Avoid Abstraction

Not every claim we make will have an equal level of authority. Work your way up the "ladder of abstraction" so as to be able to affirm what you can command and what you must commend. To the degree you are able, make sure that what the text teaches is what the sermon preaches.

3.0 Materials: 3.1 Problems, 3.2 Points...

3.3 Prayers

Prayer as one of the materials available to the preacher, allows the sermon to lead listeners to appropriate the Word, responding directly to the God they have encountered. Prayers elevate the sermon, such that we know we are in the presence of a holy God.

the worshipper

Recognize the Presence

The prayerful preacher will look to recognize the presence of God in the sermon. What is God doing? What does he intend? Where might we locate the transcendent? What is happening in this encounter beyond anything that could be seen elsewhere?

Confess the Conviction

Having heard the point, the preacher will be lead to conviction, both in terms of deepened belief, but also in terms of accountability to the implications. How might the preacher help the listener deepen in this sense of conviction? Is there something that we need to confess? Do we need to thank God, apologize to God, praise God...?

Clear some Space

We will not meet God by merely motoring through the intellectual material of the text. The preacher will need to make room for this work to happen, letting the message breathe, so the listener has space and opportunity to meet with God. The preacher will need to slow down, to repeat more, and perhaps even to be silent for a time.

Own the Impact

Have we as preachers experienced what God is doing in the moment? What is God doing in me? How is he surprising me? What tone might be appropriate: joyful, reverential, repentant...? How ought I perform the message?

Voice the Listener

The preacher needs to understand that he or she does not need to do all the talking. As first listener, we could remember who we are, speaking as the listener so as to let all who gather in to be part of what God is doing. We don't need to be 'the preacher' all the time.

3.0 Materials: 3.1 Problems, 3.2 Points, 3.3 Prayers...

3.4 Pictures

Sermons are not complete without a portrayal of the world that they intend. Pictures illustrate. They allow the preacher to depict a compelling vision of a transformed future.

the prophet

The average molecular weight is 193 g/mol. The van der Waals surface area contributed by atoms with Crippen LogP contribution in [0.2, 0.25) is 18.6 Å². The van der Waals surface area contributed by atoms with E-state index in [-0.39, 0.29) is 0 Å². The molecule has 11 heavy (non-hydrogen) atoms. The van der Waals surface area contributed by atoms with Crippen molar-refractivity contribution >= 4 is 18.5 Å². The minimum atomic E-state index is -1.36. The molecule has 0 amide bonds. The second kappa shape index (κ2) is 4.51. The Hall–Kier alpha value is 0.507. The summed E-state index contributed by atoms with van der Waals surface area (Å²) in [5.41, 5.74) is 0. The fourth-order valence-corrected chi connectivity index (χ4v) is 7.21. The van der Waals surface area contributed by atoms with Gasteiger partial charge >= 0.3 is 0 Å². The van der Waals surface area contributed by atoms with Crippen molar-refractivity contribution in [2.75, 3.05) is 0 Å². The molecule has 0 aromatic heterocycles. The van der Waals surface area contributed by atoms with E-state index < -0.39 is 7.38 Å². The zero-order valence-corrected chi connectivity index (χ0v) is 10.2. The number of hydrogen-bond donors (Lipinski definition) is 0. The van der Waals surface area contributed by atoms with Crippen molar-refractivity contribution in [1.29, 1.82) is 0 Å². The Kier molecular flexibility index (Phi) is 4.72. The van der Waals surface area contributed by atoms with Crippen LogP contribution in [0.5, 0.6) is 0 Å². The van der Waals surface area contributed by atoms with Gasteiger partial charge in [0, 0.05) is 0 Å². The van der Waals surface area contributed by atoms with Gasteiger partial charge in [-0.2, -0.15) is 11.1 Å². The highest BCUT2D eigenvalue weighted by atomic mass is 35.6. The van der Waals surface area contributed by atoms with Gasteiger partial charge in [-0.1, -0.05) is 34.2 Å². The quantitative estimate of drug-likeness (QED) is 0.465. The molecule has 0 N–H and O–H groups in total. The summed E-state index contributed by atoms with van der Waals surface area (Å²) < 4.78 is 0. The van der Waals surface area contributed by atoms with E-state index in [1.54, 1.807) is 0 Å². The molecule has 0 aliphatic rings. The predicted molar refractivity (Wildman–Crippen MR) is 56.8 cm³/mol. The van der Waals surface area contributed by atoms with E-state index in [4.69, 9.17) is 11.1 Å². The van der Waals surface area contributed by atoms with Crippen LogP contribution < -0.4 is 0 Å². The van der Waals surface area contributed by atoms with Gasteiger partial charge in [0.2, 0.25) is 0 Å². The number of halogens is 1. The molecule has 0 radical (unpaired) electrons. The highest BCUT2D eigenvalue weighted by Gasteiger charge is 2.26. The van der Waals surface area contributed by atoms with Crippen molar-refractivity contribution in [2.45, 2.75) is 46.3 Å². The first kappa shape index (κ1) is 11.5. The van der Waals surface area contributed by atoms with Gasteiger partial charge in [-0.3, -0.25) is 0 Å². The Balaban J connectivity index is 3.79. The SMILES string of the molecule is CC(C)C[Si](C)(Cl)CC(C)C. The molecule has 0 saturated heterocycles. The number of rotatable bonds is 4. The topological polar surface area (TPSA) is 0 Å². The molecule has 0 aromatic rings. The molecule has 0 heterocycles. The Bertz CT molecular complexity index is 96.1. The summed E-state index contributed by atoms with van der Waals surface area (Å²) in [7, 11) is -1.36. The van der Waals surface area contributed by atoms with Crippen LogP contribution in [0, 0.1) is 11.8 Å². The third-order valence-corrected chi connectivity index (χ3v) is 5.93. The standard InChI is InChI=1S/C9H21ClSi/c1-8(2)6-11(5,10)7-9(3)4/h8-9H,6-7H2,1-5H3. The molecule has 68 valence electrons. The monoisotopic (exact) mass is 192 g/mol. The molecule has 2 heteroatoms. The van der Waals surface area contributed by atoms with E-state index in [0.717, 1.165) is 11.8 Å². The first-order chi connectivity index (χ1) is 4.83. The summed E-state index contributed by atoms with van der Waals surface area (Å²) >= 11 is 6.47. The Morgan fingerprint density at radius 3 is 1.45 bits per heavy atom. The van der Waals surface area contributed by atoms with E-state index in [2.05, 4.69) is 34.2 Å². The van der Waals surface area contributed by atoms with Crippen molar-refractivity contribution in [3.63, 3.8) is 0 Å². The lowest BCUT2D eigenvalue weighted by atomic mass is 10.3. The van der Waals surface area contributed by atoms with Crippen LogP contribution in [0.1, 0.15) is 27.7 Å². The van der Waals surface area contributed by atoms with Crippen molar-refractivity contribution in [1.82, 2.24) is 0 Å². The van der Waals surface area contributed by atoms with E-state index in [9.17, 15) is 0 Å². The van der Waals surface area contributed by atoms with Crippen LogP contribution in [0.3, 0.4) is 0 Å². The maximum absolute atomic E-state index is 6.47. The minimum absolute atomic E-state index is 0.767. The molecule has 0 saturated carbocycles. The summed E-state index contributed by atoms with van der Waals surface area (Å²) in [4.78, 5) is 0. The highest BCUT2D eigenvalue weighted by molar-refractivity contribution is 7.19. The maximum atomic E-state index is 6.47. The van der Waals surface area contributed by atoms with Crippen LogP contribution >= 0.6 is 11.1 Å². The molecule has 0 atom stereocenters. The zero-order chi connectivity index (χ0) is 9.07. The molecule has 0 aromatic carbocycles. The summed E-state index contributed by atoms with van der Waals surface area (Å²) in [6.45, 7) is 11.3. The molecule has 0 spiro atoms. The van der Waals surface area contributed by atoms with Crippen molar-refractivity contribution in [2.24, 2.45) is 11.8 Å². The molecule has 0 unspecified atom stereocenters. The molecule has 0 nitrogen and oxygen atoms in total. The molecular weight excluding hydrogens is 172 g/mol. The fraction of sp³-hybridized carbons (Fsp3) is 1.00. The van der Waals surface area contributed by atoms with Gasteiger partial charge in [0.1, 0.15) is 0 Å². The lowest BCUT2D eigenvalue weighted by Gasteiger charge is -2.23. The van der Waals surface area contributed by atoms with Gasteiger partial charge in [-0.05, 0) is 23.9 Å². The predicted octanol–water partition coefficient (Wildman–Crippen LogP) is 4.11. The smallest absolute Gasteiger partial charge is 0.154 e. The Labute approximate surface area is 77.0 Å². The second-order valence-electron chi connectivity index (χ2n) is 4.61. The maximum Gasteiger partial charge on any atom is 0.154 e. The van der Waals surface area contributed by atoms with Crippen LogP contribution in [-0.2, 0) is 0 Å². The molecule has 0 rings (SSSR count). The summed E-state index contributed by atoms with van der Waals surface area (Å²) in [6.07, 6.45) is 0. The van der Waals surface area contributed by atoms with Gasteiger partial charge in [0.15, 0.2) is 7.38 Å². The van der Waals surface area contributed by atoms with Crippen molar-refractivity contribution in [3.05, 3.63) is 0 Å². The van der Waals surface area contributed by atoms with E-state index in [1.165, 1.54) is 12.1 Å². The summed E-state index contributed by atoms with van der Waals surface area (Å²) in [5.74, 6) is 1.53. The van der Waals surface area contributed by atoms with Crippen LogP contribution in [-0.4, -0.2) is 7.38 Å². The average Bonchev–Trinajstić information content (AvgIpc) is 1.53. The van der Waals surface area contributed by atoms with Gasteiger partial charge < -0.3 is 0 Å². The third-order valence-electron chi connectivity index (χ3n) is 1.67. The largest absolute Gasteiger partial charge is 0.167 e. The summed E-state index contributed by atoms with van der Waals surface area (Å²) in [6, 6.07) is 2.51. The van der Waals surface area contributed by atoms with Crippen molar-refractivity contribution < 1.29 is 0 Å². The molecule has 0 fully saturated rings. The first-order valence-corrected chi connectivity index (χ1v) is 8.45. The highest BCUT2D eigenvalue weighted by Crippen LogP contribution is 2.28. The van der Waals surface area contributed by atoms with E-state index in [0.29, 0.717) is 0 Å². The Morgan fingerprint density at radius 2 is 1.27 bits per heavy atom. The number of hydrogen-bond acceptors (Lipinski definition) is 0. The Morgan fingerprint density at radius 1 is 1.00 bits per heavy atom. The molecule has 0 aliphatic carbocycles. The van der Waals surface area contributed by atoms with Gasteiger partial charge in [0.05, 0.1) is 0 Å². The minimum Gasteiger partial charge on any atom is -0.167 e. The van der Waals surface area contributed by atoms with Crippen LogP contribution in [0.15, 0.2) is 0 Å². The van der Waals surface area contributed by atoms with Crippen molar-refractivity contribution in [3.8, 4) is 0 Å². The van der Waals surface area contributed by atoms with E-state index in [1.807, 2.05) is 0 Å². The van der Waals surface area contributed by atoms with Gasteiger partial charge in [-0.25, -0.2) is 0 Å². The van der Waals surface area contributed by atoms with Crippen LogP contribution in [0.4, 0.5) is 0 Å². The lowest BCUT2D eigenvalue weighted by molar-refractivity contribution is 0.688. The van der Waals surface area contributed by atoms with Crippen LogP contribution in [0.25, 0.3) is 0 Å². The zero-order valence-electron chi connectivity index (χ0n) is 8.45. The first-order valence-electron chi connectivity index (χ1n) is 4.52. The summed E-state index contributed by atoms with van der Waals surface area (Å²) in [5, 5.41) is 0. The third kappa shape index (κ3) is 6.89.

See the Possibilities

The preacher needs to be able to visualize the effect of the preaching of this message in tangible, concrete, recognizable, and actionable terms. Faith sees further. What does this message look like as it is embodied in the world? How would it change us? Would we know it if we saw it?

Find an Example

Great preachers know how to inspire listeners through offering compelling examples of those who have modelled the message in life. Is there a story that you could tell or a direction to which you could point that will motivate the listener by example?

Remember Your History

Plumb your personal and corporate history to find ways and situations where you have lived out the implications of this message in meaningful ways. How do these past experiences inform the present moment?

Project the Mission

Prophets speak into being an altered future - the Missio Dei. Mission describes the projection of this Kingdom future so that it soon becomes real. The prophet hears from God, motivating others to embrace God's expectation for his people in the world. What is God expecting from us now?

Advance the Hypothetical

Too often preaching is about some other place and some other time. What could we do right now in the space of the sermon to respond significantly to what we are hearing from God? Is there something I need to do or have not yet done, that I know I need to do? Should we pray for someone right here and now? Perhaps we should all take a moment to text someone. This is the moment and this is the time.

3.0 Materials: 3.1 Problems, 3.2 Points, 3.3 Prayers, 3.4 Pictures

Integrative Preaching 3.0 Materials
Created By
Kenton Anderson